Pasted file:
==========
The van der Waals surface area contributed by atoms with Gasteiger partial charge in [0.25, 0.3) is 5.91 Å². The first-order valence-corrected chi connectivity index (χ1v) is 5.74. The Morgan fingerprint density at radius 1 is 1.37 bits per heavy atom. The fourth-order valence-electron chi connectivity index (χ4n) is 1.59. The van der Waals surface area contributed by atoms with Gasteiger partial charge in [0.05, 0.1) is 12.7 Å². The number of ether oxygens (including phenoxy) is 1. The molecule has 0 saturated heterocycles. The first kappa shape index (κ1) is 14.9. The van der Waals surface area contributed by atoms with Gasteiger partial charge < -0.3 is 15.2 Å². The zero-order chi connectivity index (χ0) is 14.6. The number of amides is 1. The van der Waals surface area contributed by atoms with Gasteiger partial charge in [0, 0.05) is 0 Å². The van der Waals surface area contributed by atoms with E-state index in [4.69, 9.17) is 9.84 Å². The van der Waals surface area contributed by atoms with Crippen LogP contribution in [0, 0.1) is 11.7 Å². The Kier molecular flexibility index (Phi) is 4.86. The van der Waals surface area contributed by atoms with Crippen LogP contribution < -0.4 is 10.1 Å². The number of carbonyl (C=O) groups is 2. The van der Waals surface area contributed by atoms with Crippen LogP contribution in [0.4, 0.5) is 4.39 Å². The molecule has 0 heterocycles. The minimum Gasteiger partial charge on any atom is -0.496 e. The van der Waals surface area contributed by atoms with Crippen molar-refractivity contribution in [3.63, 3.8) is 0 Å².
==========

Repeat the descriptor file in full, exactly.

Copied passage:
The van der Waals surface area contributed by atoms with Gasteiger partial charge in [0.25, 0.3) is 5.91 Å². The first-order valence-corrected chi connectivity index (χ1v) is 5.74. The Morgan fingerprint density at radius 1 is 1.37 bits per heavy atom. The fourth-order valence-electron chi connectivity index (χ4n) is 1.59. The van der Waals surface area contributed by atoms with Gasteiger partial charge in [0.05, 0.1) is 12.7 Å². The number of ether oxygens (including phenoxy) is 1. The molecule has 0 saturated heterocycles. The first kappa shape index (κ1) is 14.9. The van der Waals surface area contributed by atoms with Gasteiger partial charge < -0.3 is 15.2 Å². The zero-order chi connectivity index (χ0) is 14.6. The number of amides is 1. The van der Waals surface area contributed by atoms with Gasteiger partial charge in [0, 0.05) is 0 Å². The van der Waals surface area contributed by atoms with E-state index in [4.69, 9.17) is 9.84 Å². The van der Waals surface area contributed by atoms with Crippen LogP contribution in [0, 0.1) is 11.7 Å². The Kier molecular flexibility index (Phi) is 4.86. The van der Waals surface area contributed by atoms with Crippen LogP contribution < -0.4 is 10.1 Å². The number of carbonyl (C=O) groups is 2. The van der Waals surface area contributed by atoms with Crippen LogP contribution in [0.4, 0.5) is 4.39 Å². The molecule has 0 heterocycles. The minimum Gasteiger partial charge on any atom is -0.496 e. The van der Waals surface area contributed by atoms with Crippen molar-refractivity contribution in [3.63, 3.8) is 0 Å².